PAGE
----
A Kiwi Icon - The Alexandra Blossom Festival Parade
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Published: September 28th 2014
e think we are being taken as North Island ‘softies’ by C & M if the thick bed coverings are anything to go by.
We do occasionally exchange some friendly banter by email when Alexandra features in weather extremes such as the lowest morning temperature in the country while Tauranga sits as the warmest place or when we are watching the puddles grow in the backyard because of heavy rain while Alexandra basks in sunshine.
However this morning has dawned with a clear sky and prospect of ample sun to keep us ‘softies’ warm in the Central Otago sunshine.
We continue to enjoy a lie in and it is going to be hard later next week when the holiday is over to have to return to the old routine of early breakfast and Gretchen starting work at 7am.But at least it gives you something to aim and save for, another holiday.
Today presents one of the highlights of our trip south and that is the Alexandra Blossom Festival Parade which has been a tradition in the town since 1957 and is the longest running festival in New Zealand.
With the sun warming up the day nicely
we took the short stroll into the town and found ourselves a good spot with an uninterrupted view of the passing parade.
It seemed like the entire population of Alexandra, around 5000,and an influx of people from surrounding towns were lining the main street such is the popularity of the event which heralds the start of spring.
Everyone who wants to get involved can enter their piece of farm machinery, vintage car or colourfully decorated ‘florries’ which are rather ingeniously disguised supermarket trolleys covered in brightly covered blossom with almost whatever theme you would like to have..A huge amount of time must go into each ‘florrie’which is testament to the dedication of those who enter.
And of course no parade is complete without a band or two and in a country which reportedly has more Highland Pipe Bands than Scotland we weren’t disappointed by the number that took part along with a solitary brass band, just to give a little balance.
Watch here for a striking display of a pipe major heading his Highland Pipe Band.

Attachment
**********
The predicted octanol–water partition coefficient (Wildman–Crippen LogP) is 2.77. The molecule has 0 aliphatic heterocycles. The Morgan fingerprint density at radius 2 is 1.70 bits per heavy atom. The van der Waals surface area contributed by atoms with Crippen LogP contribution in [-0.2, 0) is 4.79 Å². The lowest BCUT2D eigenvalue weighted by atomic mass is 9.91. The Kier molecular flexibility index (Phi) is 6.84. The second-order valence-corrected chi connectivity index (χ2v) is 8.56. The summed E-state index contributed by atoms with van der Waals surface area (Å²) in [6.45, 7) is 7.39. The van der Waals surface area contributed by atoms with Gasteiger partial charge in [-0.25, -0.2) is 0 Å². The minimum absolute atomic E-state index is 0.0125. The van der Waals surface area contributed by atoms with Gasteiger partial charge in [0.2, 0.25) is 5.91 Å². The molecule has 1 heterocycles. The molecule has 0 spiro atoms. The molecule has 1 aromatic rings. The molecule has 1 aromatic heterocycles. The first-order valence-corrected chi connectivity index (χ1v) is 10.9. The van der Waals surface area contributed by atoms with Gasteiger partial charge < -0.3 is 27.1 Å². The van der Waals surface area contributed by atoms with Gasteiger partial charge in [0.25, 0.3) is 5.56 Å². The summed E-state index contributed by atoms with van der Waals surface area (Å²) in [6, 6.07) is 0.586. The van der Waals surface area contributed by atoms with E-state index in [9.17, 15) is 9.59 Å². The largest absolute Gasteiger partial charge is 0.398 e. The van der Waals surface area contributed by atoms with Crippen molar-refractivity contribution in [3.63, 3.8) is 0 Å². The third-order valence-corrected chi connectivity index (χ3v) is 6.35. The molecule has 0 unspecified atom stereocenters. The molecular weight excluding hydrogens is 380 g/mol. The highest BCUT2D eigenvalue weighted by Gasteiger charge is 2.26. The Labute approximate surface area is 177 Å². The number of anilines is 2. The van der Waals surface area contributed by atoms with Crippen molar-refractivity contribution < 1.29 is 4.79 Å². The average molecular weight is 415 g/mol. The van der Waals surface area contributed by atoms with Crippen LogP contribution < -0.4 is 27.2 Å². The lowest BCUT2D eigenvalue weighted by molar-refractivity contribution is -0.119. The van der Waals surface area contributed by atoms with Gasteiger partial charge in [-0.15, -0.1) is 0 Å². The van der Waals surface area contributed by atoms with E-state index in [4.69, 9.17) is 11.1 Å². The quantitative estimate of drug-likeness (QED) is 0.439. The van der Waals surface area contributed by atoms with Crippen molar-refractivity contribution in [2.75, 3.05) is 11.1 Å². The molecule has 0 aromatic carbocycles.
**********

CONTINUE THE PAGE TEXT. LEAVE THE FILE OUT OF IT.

The skill and leadership that the drum major shows as he organises the band to march in time
and in a straight line is a marvel to behold and the guy with the ginger beard leading one of the bands with his left hand swinging straight while his right hand carrying the mace came smartly across his body all in tune with the swirl of the pipes and beat of the drums. A fine display on a bright spring day.
It was great to see hundreds of kids, some watching their schoolmates passing by in one of the ‘florries’, througherly enjoying themselves in the sunshine.
This festival and parade is an icon of New Zealand and we are sure all of these kids will be bringing their children back to watch the parade in20 or 30 years time as this event is sure to endure.
Returning back across the azure blue Clutha River bridge to C & M’s architectully designed home located amongst a rocky outcrop which reminds us of being in Colorado or Nevada, we had a tasty ploughman’s lunch with the warm bread that Marilyn had made this morning.
If they keep feeding us this well we shall never want to leave!
Then it was chill out time which was good
because while it is interesting and fun to be out and about it is also valuable to recharge the batteries for more exploration and discovery ahead.
Late in the afternoon we took a short drive up to a plateau that was the old golf course above the town to visit and have afternoon tea with more distant relatives of Chris and Gretchen.
It has been interesting as they attempt to fill in gaps in the family tree and we will try to continue that when we meet up with my Aunty and cousin in Dunedin on Tuesday.
It was a delicious afternoon tea of very traditional scones the size and consistency our mothers used to make with a good spread of jam topped with cream. Our hostess had made enough to feed a bus had we had that many hangers on with us and gave us enough to take home to have for supper when our visit ended.
Despite the fine sky the wind in Alexandra can be telling and the southerly with a bit of west in it was blowing briskly across the plateau as we left to come home.
Then it was time
for another hearty dinner and sharing of the video Gretchen had made of the highlight photos from the BBA V2 2013 before we hit the sack with the knowledge that the arrival of daylight saving time at 2am in the morning would rob us of an hour in bed. There could be no excuses as C & M have more adventure and discoveries lined up for us on Sunday.
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